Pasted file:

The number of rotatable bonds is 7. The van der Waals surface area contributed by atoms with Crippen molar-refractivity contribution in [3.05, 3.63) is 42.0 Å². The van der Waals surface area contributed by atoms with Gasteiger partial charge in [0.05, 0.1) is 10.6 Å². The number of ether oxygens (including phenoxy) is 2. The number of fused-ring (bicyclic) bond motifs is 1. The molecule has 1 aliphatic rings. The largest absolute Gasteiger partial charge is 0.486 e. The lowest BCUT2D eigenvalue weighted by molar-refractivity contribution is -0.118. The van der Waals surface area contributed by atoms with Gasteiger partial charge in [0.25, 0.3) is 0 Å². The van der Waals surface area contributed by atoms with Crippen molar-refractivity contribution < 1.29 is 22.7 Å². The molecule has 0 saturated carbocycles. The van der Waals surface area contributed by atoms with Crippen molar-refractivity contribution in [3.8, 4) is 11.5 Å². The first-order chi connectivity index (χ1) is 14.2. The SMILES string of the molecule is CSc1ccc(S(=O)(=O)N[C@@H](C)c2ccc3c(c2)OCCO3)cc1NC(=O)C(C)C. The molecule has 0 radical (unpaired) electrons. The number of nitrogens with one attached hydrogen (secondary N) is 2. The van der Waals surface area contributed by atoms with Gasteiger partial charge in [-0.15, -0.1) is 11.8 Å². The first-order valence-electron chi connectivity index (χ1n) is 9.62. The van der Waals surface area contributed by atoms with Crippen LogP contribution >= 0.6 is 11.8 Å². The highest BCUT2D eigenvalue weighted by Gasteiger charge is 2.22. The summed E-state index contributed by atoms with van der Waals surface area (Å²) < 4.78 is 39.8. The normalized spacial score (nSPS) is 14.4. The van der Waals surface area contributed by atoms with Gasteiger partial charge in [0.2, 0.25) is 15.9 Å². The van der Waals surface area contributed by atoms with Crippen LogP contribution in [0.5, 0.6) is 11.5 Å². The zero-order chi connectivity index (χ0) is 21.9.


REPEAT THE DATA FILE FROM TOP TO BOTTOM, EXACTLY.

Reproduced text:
The number of rotatable bonds is 7. The van der Waals surface area contributed by atoms with Crippen molar-refractivity contribution in [3.05, 3.63) is 42.0 Å². The van der Waals surface area contributed by atoms with Gasteiger partial charge in [0.05, 0.1) is 10.6 Å². The number of ether oxygens (including phenoxy) is 2. The number of fused-ring (bicyclic) bond motifs is 1. The molecule has 1 aliphatic rings. The largest absolute Gasteiger partial charge is 0.486 e. The lowest BCUT2D eigenvalue weighted by molar-refractivity contribution is -0.118. The van der Waals surface area contributed by atoms with Gasteiger partial charge in [0.25, 0.3) is 0 Å². The van der Waals surface area contributed by atoms with Crippen molar-refractivity contribution < 1.29 is 22.7 Å². The molecule has 0 saturated carbocycles. The van der Waals surface area contributed by atoms with Crippen molar-refractivity contribution in [3.8, 4) is 11.5 Å². The first-order chi connectivity index (χ1) is 14.2. The SMILES string of the molecule is CSc1ccc(S(=O)(=O)N[C@@H](C)c2ccc3c(c2)OCCO3)cc1NC(=O)C(C)C. The molecule has 0 radical (unpaired) electrons. The number of nitrogens with one attached hydrogen (secondary N) is 2. The van der Waals surface area contributed by atoms with Gasteiger partial charge in [-0.15, -0.1) is 11.8 Å². The first-order valence-electron chi connectivity index (χ1n) is 9.62. The van der Waals surface area contributed by atoms with Crippen LogP contribution >= 0.6 is 11.8 Å². The highest BCUT2D eigenvalue weighted by Gasteiger charge is 2.22. The summed E-state index contributed by atoms with van der Waals surface area (Å²) < 4.78 is 39.8. The normalized spacial score (nSPS) is 14.4. The van der Waals surface area contributed by atoms with Gasteiger partial charge in [0.2, 0.25) is 15.9 Å². The van der Waals surface area contributed by atoms with Crippen LogP contribution in [0.5, 0.6) is 11.5 Å². The zero-order chi connectivity index (χ0) is 21.9.